|Depth of concealment . . . not.|
"Within this blurry focus, however, some colors are better perceived than others.lue, violet, and near ultraviolet light are seen more clearly by [whitetail] deer than other colors. Near sunrise and sunset, blue and UV makes up much of the light available, and that's what deer see better than other colors. So keep those jeans at home, boy."
And if you say that you have shot plenty of deer and elk while wearing blue jeans, well, I have done that too — from a distance.
At left, a photo from an old experiment of shooting pictures of hunting clothes in B&W to try to simulate deer vision. The model's camo sweater is black/blaze orange, and shortly after this time, Colorado changed its regs to forbid blaze orange camouflage — you had to have a solid color. He is wearing blue jeans.
As I understand, this is all about color-blindness in men, not about deer or elk. If a man is color blind, he can still see the blaze orange as a light color, even better than he could see "safety green," which is right in the center of the human visual spectrum.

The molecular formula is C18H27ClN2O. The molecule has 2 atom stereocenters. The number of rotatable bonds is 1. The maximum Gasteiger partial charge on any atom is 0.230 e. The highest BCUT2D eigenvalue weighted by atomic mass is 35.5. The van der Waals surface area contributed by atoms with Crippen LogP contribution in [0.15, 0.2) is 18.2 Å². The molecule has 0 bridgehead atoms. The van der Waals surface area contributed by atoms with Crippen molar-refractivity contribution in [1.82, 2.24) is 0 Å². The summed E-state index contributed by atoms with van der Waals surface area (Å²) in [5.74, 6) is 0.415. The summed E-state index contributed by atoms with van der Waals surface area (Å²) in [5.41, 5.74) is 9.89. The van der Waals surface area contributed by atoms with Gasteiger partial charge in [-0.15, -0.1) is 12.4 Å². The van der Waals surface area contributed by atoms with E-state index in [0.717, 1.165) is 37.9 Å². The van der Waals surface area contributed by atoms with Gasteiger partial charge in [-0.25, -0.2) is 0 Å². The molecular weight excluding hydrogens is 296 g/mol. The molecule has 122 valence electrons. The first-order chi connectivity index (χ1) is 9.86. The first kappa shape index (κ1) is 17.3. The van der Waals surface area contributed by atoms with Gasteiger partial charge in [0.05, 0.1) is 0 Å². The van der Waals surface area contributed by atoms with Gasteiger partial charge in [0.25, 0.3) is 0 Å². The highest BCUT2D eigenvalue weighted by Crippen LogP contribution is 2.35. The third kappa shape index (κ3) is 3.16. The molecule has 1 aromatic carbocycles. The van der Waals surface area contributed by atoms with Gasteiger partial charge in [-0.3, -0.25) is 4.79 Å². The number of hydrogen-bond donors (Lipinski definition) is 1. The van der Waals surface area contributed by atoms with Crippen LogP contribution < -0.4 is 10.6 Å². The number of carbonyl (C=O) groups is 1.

For a time in my early twenties I sold menswear in a department store, and I was surprised how often a customer would select a shirt, for instance, and then say, "I'm color-blind, so could you pick out a tie to go with this shirt for me?"
|Edges of reflective hat band catch your eye.|
• "Behavioral measure of the light-adapted visual sensitivity of white-tailed deer" (abstract only).
• Camopedia: The Camouflage Encyclopedia.
• Kamouflage.net, another compendium of military camouflage from around the world.
• "Portraits, Cubists, and Camouflage" — how pre-World War One artists influenced military camouflage design.
• The U.S. Army's ongoing camouflage controversy.
• A history of digital camouflage development, focused on the United States and Canada.